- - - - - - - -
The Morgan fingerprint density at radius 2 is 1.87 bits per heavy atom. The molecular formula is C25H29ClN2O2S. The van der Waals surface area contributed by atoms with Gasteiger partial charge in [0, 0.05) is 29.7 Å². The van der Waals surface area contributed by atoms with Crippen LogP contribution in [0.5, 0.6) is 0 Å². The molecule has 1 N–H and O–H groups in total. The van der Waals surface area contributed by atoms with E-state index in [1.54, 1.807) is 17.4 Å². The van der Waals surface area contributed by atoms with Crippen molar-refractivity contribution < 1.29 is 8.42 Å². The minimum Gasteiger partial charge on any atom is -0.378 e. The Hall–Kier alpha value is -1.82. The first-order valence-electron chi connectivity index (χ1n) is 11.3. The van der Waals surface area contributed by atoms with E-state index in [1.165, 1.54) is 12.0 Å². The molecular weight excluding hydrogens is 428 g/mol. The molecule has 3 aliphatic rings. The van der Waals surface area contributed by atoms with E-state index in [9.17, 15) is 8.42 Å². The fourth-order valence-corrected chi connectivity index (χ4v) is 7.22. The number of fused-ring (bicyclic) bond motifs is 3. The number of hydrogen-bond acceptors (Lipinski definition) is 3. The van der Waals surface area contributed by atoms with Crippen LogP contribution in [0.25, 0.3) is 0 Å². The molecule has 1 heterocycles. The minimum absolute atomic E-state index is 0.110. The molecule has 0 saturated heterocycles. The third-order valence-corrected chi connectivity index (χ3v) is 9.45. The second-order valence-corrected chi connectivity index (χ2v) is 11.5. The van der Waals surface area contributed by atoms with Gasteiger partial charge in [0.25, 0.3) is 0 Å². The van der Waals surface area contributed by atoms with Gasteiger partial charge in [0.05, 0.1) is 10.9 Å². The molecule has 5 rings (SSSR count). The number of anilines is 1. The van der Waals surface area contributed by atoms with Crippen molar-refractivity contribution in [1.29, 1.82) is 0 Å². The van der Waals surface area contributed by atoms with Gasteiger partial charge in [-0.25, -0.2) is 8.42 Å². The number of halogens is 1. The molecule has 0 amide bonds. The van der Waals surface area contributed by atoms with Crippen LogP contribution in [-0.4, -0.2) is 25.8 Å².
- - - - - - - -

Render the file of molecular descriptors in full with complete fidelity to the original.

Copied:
The Morgan fingerprint density at radius 2 is 1.87 bits per heavy atom. The molecular formula is C25H29ClN2O2S. The van der Waals surface area contributed by atoms with Gasteiger partial charge in [0, 0.05) is 29.7 Å². The van der Waals surface area contributed by atoms with Crippen LogP contribution in [0.5, 0.6) is 0 Å². The molecule has 1 N–H and O–H groups in total. The van der Waals surface area contributed by atoms with E-state index in [1.54, 1.807) is 17.4 Å². The van der Waals surface area contributed by atoms with Crippen molar-refractivity contribution < 1.29 is 8.42 Å². The minimum Gasteiger partial charge on any atom is -0.378 e. The Hall–Kier alpha value is -1.82. The first-order valence-electron chi connectivity index (χ1n) is 11.3. The van der Waals surface area contributed by atoms with E-state index in [1.165, 1.54) is 12.0 Å². The molecular weight excluding hydrogens is 428 g/mol. The molecule has 3 aliphatic rings. The van der Waals surface area contributed by atoms with E-state index in [9.17, 15) is 8.42 Å². The fourth-order valence-corrected chi connectivity index (χ4v) is 7.22. The number of fused-ring (bicyclic) bond motifs is 3. The number of hydrogen-bond acceptors (Lipinski definition) is 3. The van der Waals surface area contributed by atoms with Crippen LogP contribution in [0.25, 0.3) is 0 Å². The molecule has 1 heterocycles. The minimum absolute atomic E-state index is 0.110. The molecule has 0 saturated heterocycles. The third-order valence-corrected chi connectivity index (χ3v) is 9.45. The second-order valence-corrected chi connectivity index (χ2v) is 11.5. The van der Waals surface area contributed by atoms with Gasteiger partial charge in [0.25, 0.3) is 0 Å². The van der Waals surface area contributed by atoms with Gasteiger partial charge in [0.05, 0.1) is 10.9 Å². The molecule has 5 rings (SSSR count). The number of anilines is 1. The van der Waals surface area contributed by atoms with Crippen molar-refractivity contribution in [1.29, 1.82) is 0 Å². The van der Waals surface area contributed by atoms with Gasteiger partial charge in [-0.25, -0.2) is 8.42 Å². The number of halogens is 1. The molecule has 0 amide bonds. The van der Waals surface area contributed by atoms with Crippen LogP contribution in [-0.4, -0.2) is 25.8 Å².